A Christian College of the Liberal Arts & Sciences

Kirby Runyon

Graduate Student

Grad Year: 2008

Major(s):  Physics
Minor(s):  Mathematics
Grad School:  Temple University

"I always wanted to understand how the entire universe works," says Houghton graduate Kirby Runyon. His curiosity about the universe is being satisfied in his current pursuit of a master's degree in planetary geology at Temple University, where is he is working with data from NASA's Mars Reconnaissance Orbiter. Kirby uses NASA's data to study particular aspects of geology on Mars. "Cracks in the ground may sound boring," says Kirby, "but they're crucial for controlling how groundwater can flow to the surface."

Kirby began his college career at Spring Arbor University, a Christian college where both of his parents taught. He enjoyed his time there, but wanted more than the minor in physics offered by the university. "I was too curious about the universe! I had to major in science and specifically physics." He transferred to Houghton and spent his next few years pursuing a bachelor's degree in physics.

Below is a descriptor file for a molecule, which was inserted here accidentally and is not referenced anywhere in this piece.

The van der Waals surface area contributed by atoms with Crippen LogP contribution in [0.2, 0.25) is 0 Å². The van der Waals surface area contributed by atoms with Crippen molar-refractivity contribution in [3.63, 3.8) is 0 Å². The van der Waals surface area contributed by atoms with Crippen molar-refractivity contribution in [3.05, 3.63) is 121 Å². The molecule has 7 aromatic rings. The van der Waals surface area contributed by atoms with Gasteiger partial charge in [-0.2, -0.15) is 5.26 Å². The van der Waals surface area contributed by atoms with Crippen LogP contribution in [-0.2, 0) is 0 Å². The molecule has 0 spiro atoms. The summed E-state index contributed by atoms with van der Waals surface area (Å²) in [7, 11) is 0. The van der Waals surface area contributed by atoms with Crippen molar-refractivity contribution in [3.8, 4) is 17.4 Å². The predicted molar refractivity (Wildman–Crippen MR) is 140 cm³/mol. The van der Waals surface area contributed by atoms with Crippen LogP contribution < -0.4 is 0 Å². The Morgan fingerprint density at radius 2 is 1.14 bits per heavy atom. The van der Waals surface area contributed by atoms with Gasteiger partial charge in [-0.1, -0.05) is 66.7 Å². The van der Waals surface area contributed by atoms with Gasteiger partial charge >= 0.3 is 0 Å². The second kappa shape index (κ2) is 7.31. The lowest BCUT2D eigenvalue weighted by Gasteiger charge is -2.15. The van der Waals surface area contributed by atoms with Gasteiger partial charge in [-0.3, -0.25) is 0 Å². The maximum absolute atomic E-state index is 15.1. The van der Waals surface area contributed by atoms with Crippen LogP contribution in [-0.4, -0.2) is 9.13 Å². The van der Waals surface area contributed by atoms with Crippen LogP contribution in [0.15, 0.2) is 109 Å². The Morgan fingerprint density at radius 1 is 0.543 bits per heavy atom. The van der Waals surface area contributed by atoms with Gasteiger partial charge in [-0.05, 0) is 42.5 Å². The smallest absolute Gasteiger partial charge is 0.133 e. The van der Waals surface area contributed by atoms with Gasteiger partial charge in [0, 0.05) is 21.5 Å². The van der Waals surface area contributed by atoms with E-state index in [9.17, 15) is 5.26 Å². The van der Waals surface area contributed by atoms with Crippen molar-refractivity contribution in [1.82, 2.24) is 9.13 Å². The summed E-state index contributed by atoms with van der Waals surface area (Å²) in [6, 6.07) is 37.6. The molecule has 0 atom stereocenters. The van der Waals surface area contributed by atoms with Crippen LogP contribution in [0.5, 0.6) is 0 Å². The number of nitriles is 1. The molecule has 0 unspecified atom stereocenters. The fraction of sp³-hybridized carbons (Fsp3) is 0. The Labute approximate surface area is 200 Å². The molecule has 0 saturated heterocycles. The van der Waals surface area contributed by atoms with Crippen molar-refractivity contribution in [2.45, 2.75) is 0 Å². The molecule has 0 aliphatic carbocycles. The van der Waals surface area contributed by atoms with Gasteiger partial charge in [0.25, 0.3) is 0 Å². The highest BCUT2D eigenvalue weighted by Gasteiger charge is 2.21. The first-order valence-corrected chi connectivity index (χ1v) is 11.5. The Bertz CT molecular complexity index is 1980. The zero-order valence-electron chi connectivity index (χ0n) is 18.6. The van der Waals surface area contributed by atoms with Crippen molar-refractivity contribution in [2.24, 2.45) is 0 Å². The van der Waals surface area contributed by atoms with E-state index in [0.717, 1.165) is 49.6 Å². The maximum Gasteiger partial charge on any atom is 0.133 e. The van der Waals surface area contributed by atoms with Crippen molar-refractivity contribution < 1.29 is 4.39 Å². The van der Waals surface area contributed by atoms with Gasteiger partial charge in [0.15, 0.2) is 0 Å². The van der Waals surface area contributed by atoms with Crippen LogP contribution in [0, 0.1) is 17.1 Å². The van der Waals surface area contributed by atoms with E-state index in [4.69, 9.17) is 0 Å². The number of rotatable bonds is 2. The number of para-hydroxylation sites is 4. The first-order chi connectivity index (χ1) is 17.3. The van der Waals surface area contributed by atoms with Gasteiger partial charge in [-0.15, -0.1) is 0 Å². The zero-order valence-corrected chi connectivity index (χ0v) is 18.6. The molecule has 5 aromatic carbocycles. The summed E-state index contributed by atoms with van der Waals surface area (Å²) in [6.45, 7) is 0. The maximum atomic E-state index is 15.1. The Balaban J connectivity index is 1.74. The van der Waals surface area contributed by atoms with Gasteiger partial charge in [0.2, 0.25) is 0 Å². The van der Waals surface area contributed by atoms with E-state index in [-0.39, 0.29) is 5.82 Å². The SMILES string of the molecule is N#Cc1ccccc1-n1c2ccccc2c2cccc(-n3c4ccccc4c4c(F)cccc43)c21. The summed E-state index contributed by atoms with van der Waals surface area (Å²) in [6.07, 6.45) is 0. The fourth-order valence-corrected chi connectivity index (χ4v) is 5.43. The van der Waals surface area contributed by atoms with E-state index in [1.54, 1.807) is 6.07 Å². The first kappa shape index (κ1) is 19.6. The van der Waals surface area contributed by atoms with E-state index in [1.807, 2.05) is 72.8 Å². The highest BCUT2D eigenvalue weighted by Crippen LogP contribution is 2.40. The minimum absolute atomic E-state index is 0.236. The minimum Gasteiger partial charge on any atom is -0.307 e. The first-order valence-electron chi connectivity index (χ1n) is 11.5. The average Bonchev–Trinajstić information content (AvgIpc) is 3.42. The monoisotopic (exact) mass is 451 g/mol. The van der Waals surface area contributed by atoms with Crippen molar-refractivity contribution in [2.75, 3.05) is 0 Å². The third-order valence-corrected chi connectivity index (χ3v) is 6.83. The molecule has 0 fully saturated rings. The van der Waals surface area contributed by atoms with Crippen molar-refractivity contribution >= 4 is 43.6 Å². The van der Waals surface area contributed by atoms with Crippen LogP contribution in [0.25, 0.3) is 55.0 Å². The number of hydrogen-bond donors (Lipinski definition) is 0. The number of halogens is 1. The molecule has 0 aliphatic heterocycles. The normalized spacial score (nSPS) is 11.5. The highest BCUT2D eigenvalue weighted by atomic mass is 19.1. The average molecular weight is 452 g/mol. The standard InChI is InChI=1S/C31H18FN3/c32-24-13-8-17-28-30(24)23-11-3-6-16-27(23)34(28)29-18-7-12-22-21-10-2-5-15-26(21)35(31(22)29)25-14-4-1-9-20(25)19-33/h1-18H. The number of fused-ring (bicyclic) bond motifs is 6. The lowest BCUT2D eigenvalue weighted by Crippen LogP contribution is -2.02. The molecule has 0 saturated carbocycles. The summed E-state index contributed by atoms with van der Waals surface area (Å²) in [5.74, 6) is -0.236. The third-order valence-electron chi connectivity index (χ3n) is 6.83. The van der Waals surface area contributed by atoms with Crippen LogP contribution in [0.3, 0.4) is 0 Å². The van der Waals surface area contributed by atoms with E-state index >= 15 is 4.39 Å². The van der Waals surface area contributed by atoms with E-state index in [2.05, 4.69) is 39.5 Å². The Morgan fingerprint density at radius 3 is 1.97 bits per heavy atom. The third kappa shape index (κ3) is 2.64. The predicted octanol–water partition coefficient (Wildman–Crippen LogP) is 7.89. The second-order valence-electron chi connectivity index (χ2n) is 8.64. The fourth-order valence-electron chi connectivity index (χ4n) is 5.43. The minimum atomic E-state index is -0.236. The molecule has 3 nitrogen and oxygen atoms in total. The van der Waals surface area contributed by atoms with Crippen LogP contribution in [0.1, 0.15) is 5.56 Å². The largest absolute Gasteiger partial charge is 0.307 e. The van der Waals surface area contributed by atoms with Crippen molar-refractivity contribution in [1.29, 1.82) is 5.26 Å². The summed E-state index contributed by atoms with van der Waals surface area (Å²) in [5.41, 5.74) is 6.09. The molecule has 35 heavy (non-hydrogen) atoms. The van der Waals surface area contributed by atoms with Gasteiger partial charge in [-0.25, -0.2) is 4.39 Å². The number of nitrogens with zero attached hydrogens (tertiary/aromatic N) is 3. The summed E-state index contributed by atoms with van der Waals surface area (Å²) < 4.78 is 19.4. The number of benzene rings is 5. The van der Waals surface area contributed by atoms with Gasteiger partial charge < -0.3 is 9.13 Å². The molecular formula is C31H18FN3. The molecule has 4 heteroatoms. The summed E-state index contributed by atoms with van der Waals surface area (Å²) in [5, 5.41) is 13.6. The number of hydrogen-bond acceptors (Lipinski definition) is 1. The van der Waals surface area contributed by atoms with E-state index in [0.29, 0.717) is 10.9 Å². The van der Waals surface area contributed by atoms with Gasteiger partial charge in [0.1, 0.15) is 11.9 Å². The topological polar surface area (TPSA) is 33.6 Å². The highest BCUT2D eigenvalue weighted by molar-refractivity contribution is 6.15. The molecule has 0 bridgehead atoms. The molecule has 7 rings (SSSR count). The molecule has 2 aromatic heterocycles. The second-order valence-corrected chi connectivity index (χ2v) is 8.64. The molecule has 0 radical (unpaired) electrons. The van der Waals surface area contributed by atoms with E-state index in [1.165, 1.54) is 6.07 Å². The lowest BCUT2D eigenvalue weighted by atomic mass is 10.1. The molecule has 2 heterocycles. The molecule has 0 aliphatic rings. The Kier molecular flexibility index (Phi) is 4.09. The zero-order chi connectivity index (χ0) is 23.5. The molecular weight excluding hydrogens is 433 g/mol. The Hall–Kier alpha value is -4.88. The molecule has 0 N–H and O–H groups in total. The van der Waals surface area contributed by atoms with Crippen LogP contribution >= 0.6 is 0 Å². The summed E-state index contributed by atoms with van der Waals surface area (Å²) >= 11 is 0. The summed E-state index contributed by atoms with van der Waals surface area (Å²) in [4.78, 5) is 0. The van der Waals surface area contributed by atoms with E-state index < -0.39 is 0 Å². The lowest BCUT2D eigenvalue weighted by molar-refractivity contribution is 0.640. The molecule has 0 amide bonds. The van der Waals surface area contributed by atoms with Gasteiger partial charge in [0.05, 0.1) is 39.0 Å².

Although it was initially the scientific aspect of Houghton that brought Kirby to the college, he notes the overall academic challenges that Houghton offered. "Grad school has been easier than Houghton so far!" says Kirby, grateful for the ways in which Houghton prepared him for grad school. Looking back he especially appreciates the mentoring he received from Dr. Mark Yuly. "He had high expectations for us and matched that with great teaching and classroom/curriculum management and the ability to patiently explain difficult concepts and mathematics to us," says Kirby. He recalls how his academic life and spiritual life intersected when Dr. Yuly "always prayed at the beginning of every class."

Once he was able to experience all Houghton had to offer academically, Kirby eventually began to value other aspects of Houghton. "I enjoyed the spiritual, social, and academic environment: it felt right," he says. He particularly appreciates the relationships that developed throughout his time at Houghton. "I'm three years out of Houghton, and the folks I spent many a late night with in the physics office are still my closest friends," remarks Kirby. "Close Christian community is not to be taken for granted."

Whether he's talking science and religion, hanging out with his wife, or studying other planets, Kirby values how his time at Houghton allows him to do the things he loves. He remarks, "It's quite literally a dream come true, getting to work on a current NASA mission that's exploring the solar system."